4. A frequency synthesizer for generating an output frequency variable in a predetermined range by frequency steps having a predetermined value, said synthesizer comprising a first phase locked loop including a first current or voltage controlled oscillator, said first oscillator having a frequency control input and an output, a first phase comparator having first and second inputs and an output, the output of the first comparator being connected to the frequency control input of the first oscillator, source means providing an input frequency (F.sub.o +.DELTA.), F.sub.o being a fixed frequency and.DELTA. being a frequency increment variable by predetermined steps which are small with respect to the steps of variation of the output frequency; first divider means connecting said source means to the first input of the first comparator, said first divider means having a first programmable division factor N which is adapted to take a first number of values equalling the number of steps of variation in said output frequency range; second divider means and first mixer means serially connected between the output of the first oscillator and the second input of the first comparator, said second divider means having a second predetermined factor of division Q and a source of standard frequency connected to the first mixer means, said frequency synthesizer further comprising a second phase locked loop including a second current or voltage controlled oscillator having a frequency control input and an output on which the output frequency of the synthesizer is generated, a second phase comparator having first and second inputs and an output, the output of the second phase comparator being connected to the frequency control input of the second oscillator; second mixer means having first and second inputs and an output, the first and second inputs of the second mixer means being respectively connected to the respective outputs of the first and second oscillators, and circuit means connecting the output of the second mixer means to the first input of the second phase comparator and the output of the first oscillator to the second input of the second phase comparator, said circuit means comprising a third frequency divider having a third predetermined division factor R, an input connected to the output of said first oscillator and output means connected to the second input of the second comparator, and means connecting the output of the second mixer means to the first input of the second comparator, the first and second factors N and Q and the standard frequency having such values that the output frequency F.sub.A of the first oscillator is located within the predetermined range of the output frequency, said output means of the third frequency divider comprising a first harmonic generator, said circuit means further comprising at least one further mixer means having a first input connected to the output of the second mixer means and an output connected to the first input of the second comparator, said further mixer means having a second input, at least one further divider having a further predetermined factor R.sub.1 and an input connected to the output of the first oscillator and an output, and at least one further harmonic generator connecting the output of the further divider to the second input of the further mixer means.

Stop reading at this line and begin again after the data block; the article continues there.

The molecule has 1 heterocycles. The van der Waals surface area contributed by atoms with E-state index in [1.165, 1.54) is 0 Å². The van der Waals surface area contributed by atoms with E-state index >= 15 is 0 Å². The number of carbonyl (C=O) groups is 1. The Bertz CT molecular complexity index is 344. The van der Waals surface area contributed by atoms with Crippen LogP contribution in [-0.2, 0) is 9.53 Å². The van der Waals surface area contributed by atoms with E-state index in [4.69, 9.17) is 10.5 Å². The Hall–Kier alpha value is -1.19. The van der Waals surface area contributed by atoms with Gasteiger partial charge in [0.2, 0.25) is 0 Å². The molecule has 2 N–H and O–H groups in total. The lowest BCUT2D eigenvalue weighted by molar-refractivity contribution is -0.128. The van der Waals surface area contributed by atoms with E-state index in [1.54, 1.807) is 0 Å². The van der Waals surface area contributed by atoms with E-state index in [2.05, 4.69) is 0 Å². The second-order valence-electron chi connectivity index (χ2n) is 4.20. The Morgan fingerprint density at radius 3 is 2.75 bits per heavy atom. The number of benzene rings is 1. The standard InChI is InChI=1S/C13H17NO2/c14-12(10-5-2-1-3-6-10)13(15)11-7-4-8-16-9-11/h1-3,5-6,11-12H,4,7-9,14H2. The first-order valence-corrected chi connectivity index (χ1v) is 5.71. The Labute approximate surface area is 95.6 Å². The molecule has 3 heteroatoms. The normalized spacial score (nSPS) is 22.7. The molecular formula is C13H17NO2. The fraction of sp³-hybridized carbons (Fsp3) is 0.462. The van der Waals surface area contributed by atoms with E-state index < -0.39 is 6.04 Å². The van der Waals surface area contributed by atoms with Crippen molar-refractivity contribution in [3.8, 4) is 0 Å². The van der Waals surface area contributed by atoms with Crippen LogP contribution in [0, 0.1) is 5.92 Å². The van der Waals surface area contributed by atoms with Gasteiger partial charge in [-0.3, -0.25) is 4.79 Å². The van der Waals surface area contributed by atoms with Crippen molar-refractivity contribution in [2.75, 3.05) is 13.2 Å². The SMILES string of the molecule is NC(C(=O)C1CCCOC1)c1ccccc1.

5. A frequency synthesizer for generating an output frequency variable in a predetermined range by frequency steps having a predetermined value, said synthesizer comprising a first phase locked loop including a first current or voltage controlled oscillator, said first oscillator having a frequency control input and an output; a first phase comparator having first and second inputs and an output, the output of the first comparator being connected to the frequency control input of the first oscillator, source means providing an input frequency (F.sub.o +.DELTA.)/Q, F.sub.o being a first frequency and.DELTA. being a frequency increment variable by predetermined steps which are small with respect to the steps of variation of the output frequency and Q being a second predetermined factor; first divider means connecting said source means to a first input of the first comparator, said first divider means having a first programmable division factor N which is adapted to take a first number of values equalling the number of steps of variation in said output frequency range; first mixer means connected between the output of the first oscillator and the second input of the first comparator, and a source of standard frequency connected to the first mixer means, said frequency synthesizer further comprising a second phase locked loop including a second current or voltage controlled oscillator having a frequency control input and an output on which the output frequency of the synthesizer is generated, a second phase comparator having first and second inputs and an output, the output of the second phase comparator being connected to the frequency control input of the second oscillator; second mixer means having first and second inputs and an output, the first and second inputs of the second mixer means being respectively connected to the respective outputs of the first and second oscillators, and circuit means connecting the output of the second mixer means to the first input of the second phase comparator and the output of the first oscillator to the second input of the second phase comparator, said circuit means comprising a further frequency divider having a third predetermined division factor R, an input connected to the output of said first oscillator and output means connected to the second input of the second phase comparator, and means connecting the output of the second mixer means to the first input of the second phase comparator, the first and second factors N and Q and the standard frequency having such values that the output frequency F.sub.A of the first oscillator is located within the predetermined range of the output frequency.